Ofgem said in its response to the Committee that it doubted whether using metrics such as “profit margin” and “rate of return on capital” would help it to determine whether the market is competitive. However, measuring profits and the rate of return on capital, and their movement, would show whether the market was bearing down on costs or allowing them to rise. I repeat the Committee’s assertion that excessive profit margins are a symptom of poorly functioning markets, which underlines the need for complete transparency in what the profit margins are.
That brings us to the fact that we need greater transparency regarding energy companies’ finances. The Committee discovered that, although segmental statements had gone some way to improving the transparency of profit making in the big six’s retail and generation businesses, there was still a lot of information missing. That was acknowledged by the accounting firm BDO, which led a review of the statements commissioned by Ofgem. BDO made a number of suggestions for improvements. Surprisingly, Ofgem took none of them forward in their original form, arguing that their costs outweighed their benefits.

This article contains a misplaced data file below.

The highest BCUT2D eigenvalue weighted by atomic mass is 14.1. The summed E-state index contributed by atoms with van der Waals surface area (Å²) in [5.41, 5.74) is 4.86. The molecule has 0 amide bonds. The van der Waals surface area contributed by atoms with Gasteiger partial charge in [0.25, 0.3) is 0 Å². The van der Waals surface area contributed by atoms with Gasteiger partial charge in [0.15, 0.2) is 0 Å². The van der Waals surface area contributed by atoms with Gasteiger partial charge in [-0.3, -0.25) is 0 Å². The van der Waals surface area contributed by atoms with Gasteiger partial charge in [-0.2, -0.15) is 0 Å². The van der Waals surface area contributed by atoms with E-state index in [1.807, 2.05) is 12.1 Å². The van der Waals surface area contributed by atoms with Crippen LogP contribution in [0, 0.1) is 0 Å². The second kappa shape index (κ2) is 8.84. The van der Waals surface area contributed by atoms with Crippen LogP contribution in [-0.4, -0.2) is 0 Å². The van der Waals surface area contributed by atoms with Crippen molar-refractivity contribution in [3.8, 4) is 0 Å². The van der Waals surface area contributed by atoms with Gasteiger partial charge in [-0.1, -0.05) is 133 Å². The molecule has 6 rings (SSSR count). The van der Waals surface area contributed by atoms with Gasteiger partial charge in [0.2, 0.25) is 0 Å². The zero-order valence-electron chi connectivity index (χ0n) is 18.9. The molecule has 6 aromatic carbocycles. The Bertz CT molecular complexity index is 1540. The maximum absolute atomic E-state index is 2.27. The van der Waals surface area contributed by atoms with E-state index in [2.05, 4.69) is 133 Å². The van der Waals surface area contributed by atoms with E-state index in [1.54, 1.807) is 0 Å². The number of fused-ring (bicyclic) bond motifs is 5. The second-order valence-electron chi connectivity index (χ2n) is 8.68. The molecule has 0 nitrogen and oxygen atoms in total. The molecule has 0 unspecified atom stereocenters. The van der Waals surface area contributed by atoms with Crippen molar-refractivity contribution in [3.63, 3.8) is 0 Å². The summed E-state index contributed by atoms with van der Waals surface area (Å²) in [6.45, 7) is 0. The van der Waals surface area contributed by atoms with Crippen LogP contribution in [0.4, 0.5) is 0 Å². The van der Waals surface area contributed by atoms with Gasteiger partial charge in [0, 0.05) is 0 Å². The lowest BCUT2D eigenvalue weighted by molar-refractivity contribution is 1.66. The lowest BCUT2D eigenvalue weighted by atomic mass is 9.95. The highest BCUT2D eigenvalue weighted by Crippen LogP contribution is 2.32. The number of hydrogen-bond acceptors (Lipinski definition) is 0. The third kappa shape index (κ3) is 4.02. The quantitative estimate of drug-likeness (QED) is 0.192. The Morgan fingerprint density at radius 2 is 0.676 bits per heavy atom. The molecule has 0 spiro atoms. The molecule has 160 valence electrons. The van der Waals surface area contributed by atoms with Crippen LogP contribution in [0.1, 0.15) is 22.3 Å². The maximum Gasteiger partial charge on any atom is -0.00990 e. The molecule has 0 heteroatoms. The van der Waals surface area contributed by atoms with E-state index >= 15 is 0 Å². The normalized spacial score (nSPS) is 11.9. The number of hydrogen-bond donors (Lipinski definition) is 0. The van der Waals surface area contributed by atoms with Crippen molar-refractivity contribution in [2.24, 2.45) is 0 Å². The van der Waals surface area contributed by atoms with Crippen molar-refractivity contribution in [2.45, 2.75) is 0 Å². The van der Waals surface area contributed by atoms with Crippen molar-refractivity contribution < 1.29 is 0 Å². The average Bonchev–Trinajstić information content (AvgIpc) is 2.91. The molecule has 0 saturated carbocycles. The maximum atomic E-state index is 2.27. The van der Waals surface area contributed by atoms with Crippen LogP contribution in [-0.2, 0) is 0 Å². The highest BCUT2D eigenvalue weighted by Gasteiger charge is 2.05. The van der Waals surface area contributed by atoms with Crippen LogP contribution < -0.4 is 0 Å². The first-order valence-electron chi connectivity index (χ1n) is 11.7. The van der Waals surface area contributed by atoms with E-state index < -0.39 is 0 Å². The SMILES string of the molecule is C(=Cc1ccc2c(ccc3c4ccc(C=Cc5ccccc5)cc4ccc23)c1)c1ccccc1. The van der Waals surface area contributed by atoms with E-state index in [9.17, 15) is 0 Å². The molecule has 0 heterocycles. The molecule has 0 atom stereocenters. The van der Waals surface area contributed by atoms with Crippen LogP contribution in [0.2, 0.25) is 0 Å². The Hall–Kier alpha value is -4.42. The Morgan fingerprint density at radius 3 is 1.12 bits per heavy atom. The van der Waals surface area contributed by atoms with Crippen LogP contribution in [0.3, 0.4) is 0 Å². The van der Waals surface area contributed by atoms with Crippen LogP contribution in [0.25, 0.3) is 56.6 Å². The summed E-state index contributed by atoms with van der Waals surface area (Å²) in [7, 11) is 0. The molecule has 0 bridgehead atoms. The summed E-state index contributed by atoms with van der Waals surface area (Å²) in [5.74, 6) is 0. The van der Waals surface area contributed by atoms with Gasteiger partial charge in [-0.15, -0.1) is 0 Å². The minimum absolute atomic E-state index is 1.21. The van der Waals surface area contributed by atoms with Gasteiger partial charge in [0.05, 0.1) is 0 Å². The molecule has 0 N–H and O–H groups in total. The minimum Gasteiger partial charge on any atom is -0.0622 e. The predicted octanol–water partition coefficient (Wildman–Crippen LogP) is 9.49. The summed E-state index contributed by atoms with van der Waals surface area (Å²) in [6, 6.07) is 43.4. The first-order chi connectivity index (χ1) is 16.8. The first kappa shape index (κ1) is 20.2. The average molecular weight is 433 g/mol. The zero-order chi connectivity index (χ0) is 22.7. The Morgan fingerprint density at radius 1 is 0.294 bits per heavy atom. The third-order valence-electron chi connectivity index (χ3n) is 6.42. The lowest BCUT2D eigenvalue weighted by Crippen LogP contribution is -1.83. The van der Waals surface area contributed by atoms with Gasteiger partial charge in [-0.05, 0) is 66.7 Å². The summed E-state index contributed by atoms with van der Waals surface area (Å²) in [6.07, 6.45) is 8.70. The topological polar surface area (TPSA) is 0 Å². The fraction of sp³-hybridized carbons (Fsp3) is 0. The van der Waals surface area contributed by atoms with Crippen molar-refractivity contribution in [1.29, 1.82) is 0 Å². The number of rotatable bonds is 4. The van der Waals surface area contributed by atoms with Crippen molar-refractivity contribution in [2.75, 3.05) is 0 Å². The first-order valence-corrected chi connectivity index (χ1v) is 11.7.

We made a number of specific recommendations about how energy companies could improve the way that they report their profits, based on BDO’s recommendations, including reporting trading activities, which, as I mentioned earlier, is a crucial part of trying to establish the boundaries between wholesale and retail and whether the consumer is getting a fair deal; having consolidated segmental statements independently audited, to provide confidence that they are a true and fair reflection of the allocation of costs; and requiring companies to align their financial reporting periods.
The Committee was not convinced by Ofgem’s assertion that the implementation of those recommendations and others that were suggested by BDO would place an unnecessary burden on the energy companies. The Committee requested that the cost-benefit analysis underpinning that assertion be published, but we still have not seen it. Ofgem needs to recognise that, given the breakdown of confidence, the benefit of restoring confidence and providing clarity makes the costs a worthwhile incentive to produce a better understanding of the companies’ profits. However, Ofgem remains unpersuaded that there is a case for full implementation of BDO’s recommendations.
Ofgem has launched a new consultation on transparency, but is it really necessary to have another consultation to find out whether a full independent audit of energy companies’ statements would help to provide reassurance that those statements are robust? I think that the evidence to the Committee spoke for itself.